Virginia has been somewhat of a hotbed for Second Amendment rights activism lately. We’ve heard a lot about militias forming or calls for creating “sanctuary cities” for those who want to keep their guns. Of course, no one is really threatening to take guns away from Americans anywhere. But as calls for universal background checks and increased restrictions are on the rise (along with mass shootings), the fear is there.
Before the recent gun rally, Virginia Attorney General Mark Herring made a tacit response to an attempt by gun rights activists to overturn a temporary ban on firearms because of the rally. He asked the court to deny their appeal.
The appeal was made in the Supreme Court of Virginia by gun rights groups, including Gun Owners of America, the Virginia Citizens Defense League, etc.
The temporary ban on weapons (restricting all weapons, including sticks and stones) was filed after Governor Ralph Northam declared a state of emergency after he received “credible, serious threats” from militia groups. Northam said that some of the threats described “weaponized drones” and “storming the Capitol.”
The appeal argued that Northam had no right or authority to enact the ban (fact check: he’s the governor, he absolutely has the authority).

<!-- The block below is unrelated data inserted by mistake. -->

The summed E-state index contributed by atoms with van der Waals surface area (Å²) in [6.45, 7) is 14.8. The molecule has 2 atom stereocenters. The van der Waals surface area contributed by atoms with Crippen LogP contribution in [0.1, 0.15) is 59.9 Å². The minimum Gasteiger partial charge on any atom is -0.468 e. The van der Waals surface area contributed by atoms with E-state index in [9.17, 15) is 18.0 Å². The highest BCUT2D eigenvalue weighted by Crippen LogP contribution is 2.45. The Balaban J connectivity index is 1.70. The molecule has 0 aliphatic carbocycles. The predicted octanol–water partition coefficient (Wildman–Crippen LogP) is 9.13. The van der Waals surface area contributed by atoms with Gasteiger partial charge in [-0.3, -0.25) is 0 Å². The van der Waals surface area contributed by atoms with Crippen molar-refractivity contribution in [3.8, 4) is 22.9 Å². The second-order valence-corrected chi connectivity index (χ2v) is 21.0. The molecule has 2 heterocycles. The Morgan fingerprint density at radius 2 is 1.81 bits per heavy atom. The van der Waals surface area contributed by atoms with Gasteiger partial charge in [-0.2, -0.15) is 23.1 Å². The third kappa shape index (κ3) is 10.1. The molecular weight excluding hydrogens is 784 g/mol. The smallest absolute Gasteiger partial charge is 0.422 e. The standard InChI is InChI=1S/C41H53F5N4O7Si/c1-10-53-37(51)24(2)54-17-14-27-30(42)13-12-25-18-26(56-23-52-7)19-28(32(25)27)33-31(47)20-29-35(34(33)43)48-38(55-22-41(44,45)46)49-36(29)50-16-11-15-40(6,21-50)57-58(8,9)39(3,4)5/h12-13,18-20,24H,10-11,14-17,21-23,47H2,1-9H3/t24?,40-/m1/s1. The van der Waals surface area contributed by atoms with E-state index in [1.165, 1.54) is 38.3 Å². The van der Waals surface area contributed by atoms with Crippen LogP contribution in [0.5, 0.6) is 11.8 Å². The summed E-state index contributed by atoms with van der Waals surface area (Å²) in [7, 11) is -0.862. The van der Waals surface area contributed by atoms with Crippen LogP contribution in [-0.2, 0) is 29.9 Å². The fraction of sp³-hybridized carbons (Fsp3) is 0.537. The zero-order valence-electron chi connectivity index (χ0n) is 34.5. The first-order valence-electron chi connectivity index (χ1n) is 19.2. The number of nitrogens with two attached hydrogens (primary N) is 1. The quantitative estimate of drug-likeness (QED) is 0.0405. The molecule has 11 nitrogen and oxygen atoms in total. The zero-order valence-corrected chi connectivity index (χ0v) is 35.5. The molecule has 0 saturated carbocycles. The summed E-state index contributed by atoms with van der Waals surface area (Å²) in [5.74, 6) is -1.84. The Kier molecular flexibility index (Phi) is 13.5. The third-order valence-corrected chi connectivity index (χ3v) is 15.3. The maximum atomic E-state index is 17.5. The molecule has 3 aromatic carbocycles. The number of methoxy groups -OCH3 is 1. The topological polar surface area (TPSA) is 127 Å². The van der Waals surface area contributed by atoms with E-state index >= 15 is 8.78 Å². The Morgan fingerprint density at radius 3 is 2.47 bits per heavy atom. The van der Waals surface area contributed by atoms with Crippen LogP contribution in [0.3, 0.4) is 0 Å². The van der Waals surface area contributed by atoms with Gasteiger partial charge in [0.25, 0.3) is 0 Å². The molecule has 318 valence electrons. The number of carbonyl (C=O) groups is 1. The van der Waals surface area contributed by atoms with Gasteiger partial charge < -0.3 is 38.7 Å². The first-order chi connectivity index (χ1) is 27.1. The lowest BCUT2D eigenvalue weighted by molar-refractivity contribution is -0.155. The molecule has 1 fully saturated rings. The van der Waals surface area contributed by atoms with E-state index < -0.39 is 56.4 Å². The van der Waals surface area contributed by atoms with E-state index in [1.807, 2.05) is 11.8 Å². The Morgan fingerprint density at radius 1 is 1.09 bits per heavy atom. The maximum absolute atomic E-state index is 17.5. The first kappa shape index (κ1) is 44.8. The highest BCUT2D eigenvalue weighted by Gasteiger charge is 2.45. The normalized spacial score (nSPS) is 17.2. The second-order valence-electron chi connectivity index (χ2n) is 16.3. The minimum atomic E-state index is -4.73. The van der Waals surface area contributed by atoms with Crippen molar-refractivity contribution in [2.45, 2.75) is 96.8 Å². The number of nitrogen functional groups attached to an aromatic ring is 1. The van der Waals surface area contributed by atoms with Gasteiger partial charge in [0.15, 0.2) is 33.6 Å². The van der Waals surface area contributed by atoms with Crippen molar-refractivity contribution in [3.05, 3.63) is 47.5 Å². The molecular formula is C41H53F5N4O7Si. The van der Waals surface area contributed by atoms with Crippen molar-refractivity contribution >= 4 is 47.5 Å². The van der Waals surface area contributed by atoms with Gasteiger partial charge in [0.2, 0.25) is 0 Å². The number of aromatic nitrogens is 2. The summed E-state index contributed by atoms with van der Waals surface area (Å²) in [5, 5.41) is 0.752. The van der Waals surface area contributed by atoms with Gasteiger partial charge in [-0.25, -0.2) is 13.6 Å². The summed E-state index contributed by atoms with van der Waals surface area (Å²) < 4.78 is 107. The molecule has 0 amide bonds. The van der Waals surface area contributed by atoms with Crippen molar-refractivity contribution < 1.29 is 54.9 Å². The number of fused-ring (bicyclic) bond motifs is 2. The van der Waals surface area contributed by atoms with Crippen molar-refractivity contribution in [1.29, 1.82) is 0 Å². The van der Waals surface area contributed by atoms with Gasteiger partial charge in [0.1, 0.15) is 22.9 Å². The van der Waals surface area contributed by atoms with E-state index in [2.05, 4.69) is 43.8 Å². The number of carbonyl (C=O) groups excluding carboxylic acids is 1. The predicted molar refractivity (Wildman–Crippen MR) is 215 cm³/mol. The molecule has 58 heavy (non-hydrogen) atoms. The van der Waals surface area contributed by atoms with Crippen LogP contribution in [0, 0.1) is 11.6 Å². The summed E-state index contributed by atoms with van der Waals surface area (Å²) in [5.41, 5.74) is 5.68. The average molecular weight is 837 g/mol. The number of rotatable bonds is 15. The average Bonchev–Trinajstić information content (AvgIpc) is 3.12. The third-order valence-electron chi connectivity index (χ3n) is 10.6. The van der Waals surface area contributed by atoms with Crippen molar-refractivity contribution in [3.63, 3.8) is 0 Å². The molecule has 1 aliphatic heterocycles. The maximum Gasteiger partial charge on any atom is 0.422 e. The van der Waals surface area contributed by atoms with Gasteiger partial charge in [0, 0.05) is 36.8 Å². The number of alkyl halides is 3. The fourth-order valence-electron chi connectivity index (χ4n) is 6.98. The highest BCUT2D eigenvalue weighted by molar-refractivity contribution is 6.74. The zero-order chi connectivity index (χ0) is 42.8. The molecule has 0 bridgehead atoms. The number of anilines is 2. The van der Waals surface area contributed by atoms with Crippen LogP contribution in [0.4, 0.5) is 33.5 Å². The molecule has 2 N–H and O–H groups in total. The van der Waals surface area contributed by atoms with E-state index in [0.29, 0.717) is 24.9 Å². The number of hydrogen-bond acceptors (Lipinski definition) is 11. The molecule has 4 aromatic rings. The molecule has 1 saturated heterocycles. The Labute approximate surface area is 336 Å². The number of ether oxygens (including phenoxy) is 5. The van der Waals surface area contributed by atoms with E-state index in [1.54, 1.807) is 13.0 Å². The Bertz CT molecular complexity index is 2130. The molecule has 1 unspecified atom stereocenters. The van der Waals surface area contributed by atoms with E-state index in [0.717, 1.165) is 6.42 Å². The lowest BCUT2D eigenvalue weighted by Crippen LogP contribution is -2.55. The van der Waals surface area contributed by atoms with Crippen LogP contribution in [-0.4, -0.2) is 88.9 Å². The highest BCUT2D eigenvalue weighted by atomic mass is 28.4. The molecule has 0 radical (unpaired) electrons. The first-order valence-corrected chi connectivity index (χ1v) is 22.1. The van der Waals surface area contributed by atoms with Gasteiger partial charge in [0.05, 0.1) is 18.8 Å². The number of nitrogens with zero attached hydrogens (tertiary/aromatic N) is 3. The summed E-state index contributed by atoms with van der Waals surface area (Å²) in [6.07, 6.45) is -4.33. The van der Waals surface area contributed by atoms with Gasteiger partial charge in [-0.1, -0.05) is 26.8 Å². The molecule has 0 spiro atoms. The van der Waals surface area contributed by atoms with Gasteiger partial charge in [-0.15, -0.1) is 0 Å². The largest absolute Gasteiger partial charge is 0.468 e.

Regardless, the rally occurred without violence.
But gun rights activists will be up in arms about the Virginia “red flag” law that just passed through the state senate. The law provides police with the option to “temporarily” seize firearms from those who are deemed a threat to the rest of society. Gun rights advocates object to the new law, which was part of the reason they held a rally in the first place.
Still, the law isn’t so different from restricting firearms from those who are convicted of violent crimes. The only difference is now a person can have their firearms taken away for making blatant threats, too.
Senator Amanda F. Chase (R-Chesterfield) said, “Each legislator that votes in favor of this bill in my opinion is a traitor to Virginia, a traitor to the Second Amendment and a traitor to our constitutional freedoms.”
Senator Janet D. Howell (D-Fairfax) responded, “I am deeply offended.” She threatened to make a formal complaint against Chase for allegedly violating Senate rules that govern how members can speak to one another.
Senator Mark D. Obenshain (R-Rockingham) said, “I’m not going to invoke any highflying rhetoric. I think we’re all about trying to keep Virginia safer. However, we have very differing views.”
But highflying rhetoric seemed to be par for the course. Senator A. Benton Chafin Jr. (R-Russell) said, “Bloodshed…will occur as a result of this bill.”